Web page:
Sure, they exhibited tolerance. They were displeased. They were amused. They were condescending, but hey, they let me pray, right? As long as they didn’t rip my scarf off, they were tolerant.But tolerance and acceptance are two different things. When you see someone doing something different, that may be strange to you, don’t smirk. Don’t laugh. Ask questions. You can ask me why I’m praying in a corner of Peabody Library or why I washed my elbows. But I ask that you accept me as your equal. Don’t make another student feel scared to pray in the library. Don’t simply tolerate them. Learn about and accept their identity. Accept their differences.
For additional resources, visit vanderbilt.edu/iicc
Kenya Wright, '18, College of Arts and Science, VUcept Executive Board
I am a Black Hispanic. That is who I am, who I’ve always been, and who I’ll always be. My culture is a mixture infused with Latino and Caribbean elements. Growing up, my home was filled with a tangle of accents and languages, an assortment of music and dance styles, and an equally diverse and flavorful menu. But as an individual, my identity is much more. Dynamic and intersectional are words that come to mind, but neither could ever fully describe who I am.
When I arrived at Vanderbilt, it seemed many people saw a racial identity before they saw anything else about me. My family’s rich history and unique culture were erased, so I could be checked off as “Black.” Growing up in an Hispanic and Caribbean home, there are huge cultural differences between me and my Vandy friends from culturally American homes, even if our skin colors are the same. My brown skin and kinky hair disqualify me from fitting the stereotypical image of a Latina woman with long dark hair and olive skin - and because I am the darkest of my Hispanic friends, no one assumes I am Hispanic, and rarely do they think to ask or to look beyond my outwardly “African American” appearance. This left me at times feeling isolated and without a place at Vanderbilt.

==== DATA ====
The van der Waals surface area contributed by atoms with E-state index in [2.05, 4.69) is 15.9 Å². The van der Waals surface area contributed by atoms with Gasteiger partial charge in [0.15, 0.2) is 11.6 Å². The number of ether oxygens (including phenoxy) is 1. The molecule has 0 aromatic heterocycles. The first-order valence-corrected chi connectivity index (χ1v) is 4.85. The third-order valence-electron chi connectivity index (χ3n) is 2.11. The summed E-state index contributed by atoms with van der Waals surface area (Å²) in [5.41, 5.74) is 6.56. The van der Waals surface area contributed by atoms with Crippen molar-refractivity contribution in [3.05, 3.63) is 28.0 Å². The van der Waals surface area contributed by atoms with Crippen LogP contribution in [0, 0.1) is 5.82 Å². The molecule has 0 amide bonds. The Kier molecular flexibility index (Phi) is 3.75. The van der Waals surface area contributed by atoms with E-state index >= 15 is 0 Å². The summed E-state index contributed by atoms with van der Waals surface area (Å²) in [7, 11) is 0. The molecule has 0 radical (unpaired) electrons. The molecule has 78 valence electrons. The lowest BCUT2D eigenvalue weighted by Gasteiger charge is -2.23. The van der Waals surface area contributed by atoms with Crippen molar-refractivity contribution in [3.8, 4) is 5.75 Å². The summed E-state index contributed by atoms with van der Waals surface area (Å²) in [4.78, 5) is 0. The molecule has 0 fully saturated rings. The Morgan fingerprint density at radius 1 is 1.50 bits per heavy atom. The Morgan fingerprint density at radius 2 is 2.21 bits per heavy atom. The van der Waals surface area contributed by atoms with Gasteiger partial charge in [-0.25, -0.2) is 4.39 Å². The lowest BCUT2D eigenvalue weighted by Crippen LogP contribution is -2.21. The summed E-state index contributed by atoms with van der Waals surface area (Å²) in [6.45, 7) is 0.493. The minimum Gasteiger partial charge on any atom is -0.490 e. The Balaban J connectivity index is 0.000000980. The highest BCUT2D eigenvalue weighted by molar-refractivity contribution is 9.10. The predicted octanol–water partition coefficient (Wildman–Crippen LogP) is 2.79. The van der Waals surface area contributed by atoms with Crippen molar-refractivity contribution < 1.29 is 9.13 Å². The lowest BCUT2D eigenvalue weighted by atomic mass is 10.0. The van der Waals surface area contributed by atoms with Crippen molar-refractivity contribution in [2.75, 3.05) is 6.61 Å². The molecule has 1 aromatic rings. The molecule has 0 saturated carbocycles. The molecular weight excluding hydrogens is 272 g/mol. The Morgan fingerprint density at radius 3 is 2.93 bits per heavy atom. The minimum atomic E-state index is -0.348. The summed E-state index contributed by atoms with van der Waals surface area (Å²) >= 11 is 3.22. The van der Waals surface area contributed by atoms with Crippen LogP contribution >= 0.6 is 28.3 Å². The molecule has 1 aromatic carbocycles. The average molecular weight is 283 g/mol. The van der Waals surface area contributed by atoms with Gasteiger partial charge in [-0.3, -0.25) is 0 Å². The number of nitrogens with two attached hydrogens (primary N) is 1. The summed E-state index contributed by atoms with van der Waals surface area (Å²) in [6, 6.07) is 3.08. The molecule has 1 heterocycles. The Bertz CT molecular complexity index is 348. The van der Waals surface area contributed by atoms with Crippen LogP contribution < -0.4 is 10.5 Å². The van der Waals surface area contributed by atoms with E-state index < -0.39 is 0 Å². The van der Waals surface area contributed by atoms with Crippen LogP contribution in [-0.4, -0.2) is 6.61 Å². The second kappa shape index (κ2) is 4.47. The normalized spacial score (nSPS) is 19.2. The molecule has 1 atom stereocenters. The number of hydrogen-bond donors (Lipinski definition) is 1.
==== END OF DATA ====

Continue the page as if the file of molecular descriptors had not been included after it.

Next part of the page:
If I could go back, I would tell first-year me to fearlessly embrace all pieces of my identity, especially during a time of change and growth like the first year of college. I would tell my first-year self to commit unwaveringly to individuality and to be unafraid to correct people who need to be corrected, to educate people who need to educated, and stand up to people who are disrespectful.
I would tell many people I met during my first year, friends and strangers included, to avoid assumptions about people’s background, culture, and interests. In a place like Vanderbilt, assumptions are often wrong, stereotypical, marginalizing and hurtful.
I would also assure myself that I would find communities at Vanderbilt willing to embrace my culture, heritage and perspectives, irrespective of what I look like, as well as people who understand that no single trait or identity can define me. But, also that finding my place at Vanderbilt would take more than joining groups - it would take a journey of persistence and patience, reflection and introspection, of finding and following my interests and passions. As it turned out, having people challenge my identity helped me explore and understand who I wanted to be.
As a first year, pressured by a desire to get past the awkwardness and fit in, it can be easy to accept labels that are given to you and assimilate to behaviors that are expected of you like hanging out with people who look like you or joining organizations for people of your background. But, I urge you to take risks - get to know people who are different from yourself, physically, religiously, ethnically and ideologically. Challenge others’ assumptions and advocate for your identity, whatever it may be.